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Just a quick update.  Went out yesterday and started cleaning all of the connections.  Removed the battery and cleaned the terminals and wires that connect to them. Disconnected all of the solenoid wires and brushed them up. Removed the ground connection and cleaned there. Removed the connector from the back of the ignition switch and cleaned each female clip and male plug (hope the wife has some spare nail files as those slots are rather tiny).  As I went I checked each wire with a ohm meter and each of them tested fine. When all of this was done I applied dielectric grease to every surface and re-assembled everything.  Needless to say the beast fired right up, it's charging the battery at around 13v and so I let it run for about 15 minutes, turned it off and it fired right up.  So for now the gremlins are placated with the ritual offering but it has exhibited this behavior in the past and perhaps when it gets real hot next with next weekends mowing...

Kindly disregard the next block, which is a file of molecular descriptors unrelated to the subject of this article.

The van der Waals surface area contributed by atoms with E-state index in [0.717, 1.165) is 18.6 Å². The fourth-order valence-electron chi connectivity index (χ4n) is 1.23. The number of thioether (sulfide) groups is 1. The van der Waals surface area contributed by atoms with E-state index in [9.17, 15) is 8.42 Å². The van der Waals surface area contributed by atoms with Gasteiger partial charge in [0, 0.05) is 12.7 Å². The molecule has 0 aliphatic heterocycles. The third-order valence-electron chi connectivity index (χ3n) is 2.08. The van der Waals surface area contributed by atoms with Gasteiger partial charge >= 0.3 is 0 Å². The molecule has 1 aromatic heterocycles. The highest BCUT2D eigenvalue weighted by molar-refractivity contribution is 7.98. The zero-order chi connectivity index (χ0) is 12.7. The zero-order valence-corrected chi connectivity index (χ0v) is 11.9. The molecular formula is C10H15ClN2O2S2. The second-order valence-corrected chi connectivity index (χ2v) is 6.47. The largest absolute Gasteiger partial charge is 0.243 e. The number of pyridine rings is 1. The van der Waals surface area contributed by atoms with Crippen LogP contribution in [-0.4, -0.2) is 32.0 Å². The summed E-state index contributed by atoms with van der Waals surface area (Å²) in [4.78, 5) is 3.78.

Thanks for the tips and to answer Garry's question, I think the board was fried when I got it as I've never been able to resurrect it.  I had a spare board I sent to SOI and he mapped out how all the circuits ran and the parts to fix it but I haven't had the inclination to tackle that kind repair work.

I tend to solder wires in a similar fashion to how I sweat pipes and believe me it isn't pretty!  ;-)

 

Cod

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Posted (edited)
On ‎10‎/‎1‎/‎2017 at 9:10 AM, cod said:

Won't crank.  If I turn the key to the on position and jump across the solenoid, it turns over and fires up.